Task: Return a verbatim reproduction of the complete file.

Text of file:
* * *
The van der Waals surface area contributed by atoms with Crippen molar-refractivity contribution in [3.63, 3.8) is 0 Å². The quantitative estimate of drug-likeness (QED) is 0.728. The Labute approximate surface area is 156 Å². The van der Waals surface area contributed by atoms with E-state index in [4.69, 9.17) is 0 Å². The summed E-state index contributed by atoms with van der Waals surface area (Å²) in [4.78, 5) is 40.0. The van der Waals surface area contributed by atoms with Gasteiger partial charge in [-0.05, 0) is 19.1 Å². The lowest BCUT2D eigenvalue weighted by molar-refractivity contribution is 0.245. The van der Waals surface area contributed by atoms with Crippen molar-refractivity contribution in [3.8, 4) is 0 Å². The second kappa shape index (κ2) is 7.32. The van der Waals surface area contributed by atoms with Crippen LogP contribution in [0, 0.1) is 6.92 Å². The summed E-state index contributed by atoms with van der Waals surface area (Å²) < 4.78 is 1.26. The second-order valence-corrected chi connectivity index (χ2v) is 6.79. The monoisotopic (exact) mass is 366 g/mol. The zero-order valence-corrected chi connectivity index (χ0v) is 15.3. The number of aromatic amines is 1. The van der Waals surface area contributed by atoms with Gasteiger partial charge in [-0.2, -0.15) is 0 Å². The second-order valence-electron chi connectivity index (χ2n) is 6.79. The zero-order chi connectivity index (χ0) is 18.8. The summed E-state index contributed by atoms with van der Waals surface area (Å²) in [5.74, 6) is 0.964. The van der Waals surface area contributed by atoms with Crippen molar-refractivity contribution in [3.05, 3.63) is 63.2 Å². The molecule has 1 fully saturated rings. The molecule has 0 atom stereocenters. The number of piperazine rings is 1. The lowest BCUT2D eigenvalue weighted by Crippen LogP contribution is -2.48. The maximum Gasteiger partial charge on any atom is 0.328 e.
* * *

The van der Waals surface area contributed by atoms with Crippen molar-refractivity contribution in [3.63, 3.8) is 0 Å². The quantitative estimate of drug-likeness (QED) is 0.728. The Labute approximate surface area is 156 Å². The van der Waals surface area contributed by atoms with E-state index in [4.69, 9.17) is 0 Å². The summed E-state index contributed by atoms with van der Waals surface area (Å²) in [4.78, 5) is 40.0. The van der Waals surface area contributed by atoms with Gasteiger partial charge in [-0.05, 0) is 19.1 Å². The lowest BCUT2D eigenvalue weighted by molar-refractivity contribution is 0.245. The van der Waals surface area contributed by atoms with Crippen molar-refractivity contribution in [3.8, 4) is 0 Å². The second kappa shape index (κ2) is 7.32. The van der Waals surface area contributed by atoms with Crippen LogP contribution in [0, 0.1) is 6.92 Å². The summed E-state index contributed by atoms with van der Waals surface area (Å²) < 4.78 is 1.26. The second-order valence-corrected chi connectivity index (χ2v) is 6.79. The monoisotopic (exact) mass is 366 g/mol. The zero-order valence-corrected chi connectivity index (χ0v) is 15.3. The number of aromatic amines is 1. The van der Waals surface area contributed by atoms with Gasteiger partial charge in [-0.2, -0.15) is 0 Å². The second-order valence-electron chi connectivity index (χ2n) is 6.79. The zero-order chi connectivity index (χ0) is 18.8. The summed E-state index contributed by atoms with van der Waals surface area (Å²) in [5.74, 6) is 0.964. The van der Waals surface area contributed by atoms with Crippen molar-refractivity contribution in [3.05, 3.63) is 63.2 Å². The molecule has 1 fully saturated rings. The molecule has 0 atom stereocenters. The number of piperazine rings is 1. The lowest BCUT2D eigenvalue weighted by Crippen LogP contribution is -2.48. The maximum Gasteiger partial charge on any atom is 0.328 e.